John Coltrane

related topics
{album, band, music}
{theory, work, human}
{son, year, death}
{god, call, give}
{group, member, jewish}
{math, energy, light}
{language, word, form}
{church, century, christian}
{black, white, people}
{rate, high, increase}
{style, bgcolor, rowspan}
{service, military, aircraft}

John William Coltrane (sometimes abbreviated "Trane"; September 23, 1926 – July 17, 1967[1]) was an American jazz saxophonist and composer. Working in the bebop and hard bop idioms early in his career, Coltrane helped pioneer the use of modes in jazz and later was at the forefront of free jazz. He was prolific, organizing at least fifty recording sessions as a leader during his recording career, and appeared as a sideman on many other albums, notably with trumpeter Miles Davis and pianist Thelonious Monk.

As his career progressed, Coltrane and his music took on an increasingly spiritual dimension. His second wife was pianist Alice Coltrane, and their son Ravi Coltrane is also a saxophonist. Coltrane influenced innumerable musicians, and remains one of the most significant tenor saxophonists in jazz history. He received many posthumous awards and recognition, including a beatification by the African Orthodox Church as Saint John William Coltrane. In 2007, Coltrane was awarded the Pulitzer Prize Special Citation for his "masterful improvisation, supreme musicianship and iconic centrality to the history of jazz."[2]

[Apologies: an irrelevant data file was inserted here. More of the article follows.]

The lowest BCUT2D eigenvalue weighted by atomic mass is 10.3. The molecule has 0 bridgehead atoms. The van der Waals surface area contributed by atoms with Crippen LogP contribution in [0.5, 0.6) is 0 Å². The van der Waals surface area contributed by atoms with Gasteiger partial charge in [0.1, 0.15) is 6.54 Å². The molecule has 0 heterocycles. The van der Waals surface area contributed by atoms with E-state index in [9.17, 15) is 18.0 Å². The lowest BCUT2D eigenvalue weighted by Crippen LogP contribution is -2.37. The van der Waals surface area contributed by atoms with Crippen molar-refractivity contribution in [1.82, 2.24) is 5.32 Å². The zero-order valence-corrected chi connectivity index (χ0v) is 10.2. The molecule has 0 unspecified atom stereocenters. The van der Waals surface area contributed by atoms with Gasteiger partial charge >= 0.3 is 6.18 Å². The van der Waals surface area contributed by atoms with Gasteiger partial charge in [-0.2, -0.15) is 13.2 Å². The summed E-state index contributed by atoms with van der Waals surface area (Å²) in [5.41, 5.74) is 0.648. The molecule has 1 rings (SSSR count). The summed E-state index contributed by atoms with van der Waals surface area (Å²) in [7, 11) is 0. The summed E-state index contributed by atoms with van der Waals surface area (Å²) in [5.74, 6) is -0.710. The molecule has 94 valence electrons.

Contents

Full article ▸

related documents
Deep Purple
Ambient music
Slayer
The Fall (band)
Parliament-Funkadelic
Tool (band)
Bad Brains
Cliff Richard
Boney M.
Trance music
Blur (band)
Cream (band)
Rhapsody in Blue
Deftones
Hard rock
Sonic Youth
Lou Reed
The Velvet Underground
Charlie Parker
Soul music
Gordon Lightfoot
Blue Öyster Cult
Marvin Gaye
Tori Amos
Simon & Garfunkel
Glam rock
Gary Numan
Folk music
Dead Kennedys
The Yardbirds